My Favourite (healthier) Falafel

Falafel is a delicious little deep-fried fritter made with either chickpeas or fava beans, depending on what country you are from. These little fried balls are thought to have originated in Egypt but the true origins are unknown and highly controversial. What could have originally been eaten as a meat replacement for religious holidays, falafel later became a popular street food and soon made its way to other Middle Eastern countries. The Egyptian version of falafel is made with fava beans and has a smooth, creamy texture while the other, more common version is made of chickpeas and has a gritty and denser texture. Both are outstanding.

Falafel is part of the meze course, which resembles a North American starter or appetizer. Usually eaten with tahini based sauces, pickled veggies and pita, falafel is served with other small dishes as the beginning of a large meal. These flavour-packed fritters are so popular that McDonald’s had “McFalafel” on the menu in Egypt for quite some time. I have often enjoyed falafel in a sandwich form, stuffed into pita with lettuce, tomato, cucumbers, sauces and pickled veggies for a super healthy and delicious lunch.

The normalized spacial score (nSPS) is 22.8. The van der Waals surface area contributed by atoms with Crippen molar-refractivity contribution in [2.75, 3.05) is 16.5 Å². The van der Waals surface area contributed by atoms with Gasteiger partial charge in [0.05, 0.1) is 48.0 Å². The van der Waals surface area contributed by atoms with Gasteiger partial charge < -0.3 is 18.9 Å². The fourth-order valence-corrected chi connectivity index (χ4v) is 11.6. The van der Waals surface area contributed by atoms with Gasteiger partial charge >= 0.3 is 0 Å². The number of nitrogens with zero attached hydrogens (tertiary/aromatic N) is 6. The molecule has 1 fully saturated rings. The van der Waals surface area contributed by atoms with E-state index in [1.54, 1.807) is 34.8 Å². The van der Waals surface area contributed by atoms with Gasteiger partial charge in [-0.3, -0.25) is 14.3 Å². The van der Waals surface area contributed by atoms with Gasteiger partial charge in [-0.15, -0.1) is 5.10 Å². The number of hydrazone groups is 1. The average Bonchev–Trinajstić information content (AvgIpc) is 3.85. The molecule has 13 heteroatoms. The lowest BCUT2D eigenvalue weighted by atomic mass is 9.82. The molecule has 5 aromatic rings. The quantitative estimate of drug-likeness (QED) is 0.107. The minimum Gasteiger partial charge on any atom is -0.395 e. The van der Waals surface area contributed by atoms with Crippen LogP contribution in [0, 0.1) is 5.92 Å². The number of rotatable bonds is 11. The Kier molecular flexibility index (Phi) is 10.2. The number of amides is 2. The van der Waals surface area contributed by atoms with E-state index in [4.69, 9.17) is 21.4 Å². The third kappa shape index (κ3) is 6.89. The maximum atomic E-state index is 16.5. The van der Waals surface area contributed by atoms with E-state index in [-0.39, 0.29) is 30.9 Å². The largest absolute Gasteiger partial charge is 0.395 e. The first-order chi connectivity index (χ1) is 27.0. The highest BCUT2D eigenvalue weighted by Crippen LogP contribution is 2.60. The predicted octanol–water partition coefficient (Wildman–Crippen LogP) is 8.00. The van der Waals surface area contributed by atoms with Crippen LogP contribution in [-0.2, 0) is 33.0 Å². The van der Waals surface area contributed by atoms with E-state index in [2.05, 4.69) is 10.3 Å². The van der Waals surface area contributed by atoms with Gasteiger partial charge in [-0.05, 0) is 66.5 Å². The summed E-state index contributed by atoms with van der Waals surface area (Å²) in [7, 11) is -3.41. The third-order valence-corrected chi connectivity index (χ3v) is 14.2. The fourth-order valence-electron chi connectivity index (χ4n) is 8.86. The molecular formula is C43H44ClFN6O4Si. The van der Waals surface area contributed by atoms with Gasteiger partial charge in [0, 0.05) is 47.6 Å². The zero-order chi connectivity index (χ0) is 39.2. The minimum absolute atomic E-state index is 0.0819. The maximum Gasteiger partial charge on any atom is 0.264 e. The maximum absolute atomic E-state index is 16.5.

Falafel truly is a magical food, so old that the origins are basically unknown. Egypt, Israel and Palestine all claim falafel as their national dishes which can turn into an ugly debate when the subject is breached. Whether you are eating the Egyptian, Israeli or Palestinian version of falafel, you can be sure that it is delicious and satisfying; maybe just don’t ask who made it first.


Print Recipe
My Favourite (healthier) Falafel
Course Main Dish, side
Prep Time 15 minutes
Cook Time 20 minutes
Servings
balls
Course Main Dish, side
Prep Time 15 minutes
Cook Time 20 minutes
Servings
balls
Instructions
  1. In a food processor, pulse together the chickpeas, onion, parsley, coriander, spice, garlic, cumin and baking powder until completely blended but not puréed. You want bits and pieces.
  2. Transfer to a large mixing bowl, stir in the flour and grains. Mix well to combine. The dough should be slightly sticky and can hold together when shaped into a ball.
  3. Let the mixture rest for 2 hours to overnight.
  4. Heat 3 inches of vegetable oil in a large pot fitted with a thermometer. Heat the oil until it reaches 375 degrees.
  5. Scoop heaped tablespoons of dough and shape into balls. Work in batches of ten at a time to not overcrowd the pot.
  6. Fry until deep golden brown all over, drain on paper towel.
  7. Serve the falafel hot with pita, tomatoes, cucumbers and hummus. I also love a little bit of pickled turnip and plain Greek yoghurt with mine!
Recipe Notes

Emma’s tip: If 20 falafel is too much for your meal, freeze what’s left and pop them into the oven for a super quick and easy lunch or dinner anytime!

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